Dissertation/Thesis Abstract

Aggregation Site Fidelity and Movement Patterns of Giant Sea Bass (Stereolepis gigas)
by Clevenstine, Alyssa J., M.S., California State University, Long Beach, 2019, 78; 13901257
Abstract (Summary)

Giant sea bass (Stereolepis gigas) are the largest reef-associated teleost in the northeastern Pacific, considered an important apex predator in Macrocystis kelp forest and rocky reef ecosystems. Historically, landings of giant sea bass (GSB) occurred during the summer months (June–August) and included multiple large individuals, indicating the likelihood of aggregation behavior. Due to the predictability of these aggregations, GSB were fished throughout the 20th century until they were nearly extirpated from southern California. Recently, the recreational diving and fishing communities reported an increase in sightings and catch of GSB, suggesting the population may be recovering. To better assess population recovery, acoustic telemetry was used to quantify temporal and spatial rhythmicity of GSB aggregations at Santa Catalina Island, California. In total, 32 individuals were tracked for 498 days over two successive spawning seasons in 2017–2018 and visual surveys were conducted monthly to estimate aggregation size. Aggregating at Catalina was documented from June–October, and spawning was most likely occurring at a pinnacle promontory in July–September. GSB tagged at Catalina exhibited residency to specific sites throughout the year and individuals showed fidelity to suspected spawning aggregation sites during the summer months. Ten (31%) giant sea bass were detected at the island year-round and 11 (34%) exhibited suspected annual spawning site fidelity. Four individuals (12%) were documented leaving the island during late fall/early winter 2017 and returning in spring/early summer 2018, indicating partial migration and year-round fidelity to specific sites at Santa Catalina Island. This study provides a baseline of spatial and temporal movement and behavioral patterns that can be used to improve our understanding of GSB and potentially be used in future management decisions concerning this species in California and Mexico.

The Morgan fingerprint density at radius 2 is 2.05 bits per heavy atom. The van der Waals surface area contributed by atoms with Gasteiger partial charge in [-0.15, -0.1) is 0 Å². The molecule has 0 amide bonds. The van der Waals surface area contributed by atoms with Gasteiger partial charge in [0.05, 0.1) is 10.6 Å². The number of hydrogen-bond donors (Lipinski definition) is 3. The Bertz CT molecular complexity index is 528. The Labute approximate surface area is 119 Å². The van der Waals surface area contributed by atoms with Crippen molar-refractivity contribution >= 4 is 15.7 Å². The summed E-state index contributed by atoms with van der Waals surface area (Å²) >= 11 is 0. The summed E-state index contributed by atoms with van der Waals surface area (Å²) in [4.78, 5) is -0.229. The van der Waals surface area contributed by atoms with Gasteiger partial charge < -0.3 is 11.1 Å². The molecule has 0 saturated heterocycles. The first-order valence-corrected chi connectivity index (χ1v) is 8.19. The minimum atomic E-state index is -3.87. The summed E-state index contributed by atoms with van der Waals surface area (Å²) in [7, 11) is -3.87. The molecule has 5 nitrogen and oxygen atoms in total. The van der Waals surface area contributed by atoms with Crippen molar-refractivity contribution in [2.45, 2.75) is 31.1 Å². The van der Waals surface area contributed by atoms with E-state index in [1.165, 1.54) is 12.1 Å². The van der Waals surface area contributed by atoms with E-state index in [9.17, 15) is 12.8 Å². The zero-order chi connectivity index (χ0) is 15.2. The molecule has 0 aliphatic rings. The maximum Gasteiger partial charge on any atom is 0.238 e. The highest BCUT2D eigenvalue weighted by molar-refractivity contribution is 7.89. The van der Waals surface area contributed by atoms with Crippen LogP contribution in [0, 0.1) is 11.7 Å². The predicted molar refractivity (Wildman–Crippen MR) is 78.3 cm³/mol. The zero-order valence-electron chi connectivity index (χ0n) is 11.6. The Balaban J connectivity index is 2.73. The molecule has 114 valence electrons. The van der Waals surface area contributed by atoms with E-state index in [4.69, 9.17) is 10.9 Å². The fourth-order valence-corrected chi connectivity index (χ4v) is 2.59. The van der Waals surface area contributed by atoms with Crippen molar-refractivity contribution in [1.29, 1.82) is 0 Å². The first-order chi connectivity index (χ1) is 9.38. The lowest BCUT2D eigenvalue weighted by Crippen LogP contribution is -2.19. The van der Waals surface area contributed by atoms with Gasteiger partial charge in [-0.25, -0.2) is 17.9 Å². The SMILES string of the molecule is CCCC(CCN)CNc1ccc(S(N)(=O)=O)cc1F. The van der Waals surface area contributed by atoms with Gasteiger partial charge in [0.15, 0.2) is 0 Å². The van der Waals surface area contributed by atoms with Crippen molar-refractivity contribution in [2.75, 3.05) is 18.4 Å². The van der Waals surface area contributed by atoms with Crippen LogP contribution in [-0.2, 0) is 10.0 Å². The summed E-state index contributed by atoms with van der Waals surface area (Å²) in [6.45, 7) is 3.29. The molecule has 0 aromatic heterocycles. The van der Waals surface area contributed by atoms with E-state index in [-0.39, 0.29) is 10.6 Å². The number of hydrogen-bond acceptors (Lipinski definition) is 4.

Indexing (document details)
Advisor: Lowe, Christopher G.
Commitee: Johnson, Darren W., Steele, Mark A.
School: California State University, Long Beach
Department: Biological Sciences
School Location: United States -- California
Source: MAI 81/3(E), Masters Abstracts International
Source Type: DISSERTATION
Subjects: Biology, Wildlife Management
Keywords: Aggregation, Fidelity, Giant sea bass, Network analysis, Stereolepis gigas, Telemetry
Publication Number: 13901257
ISBN: 9781085799348
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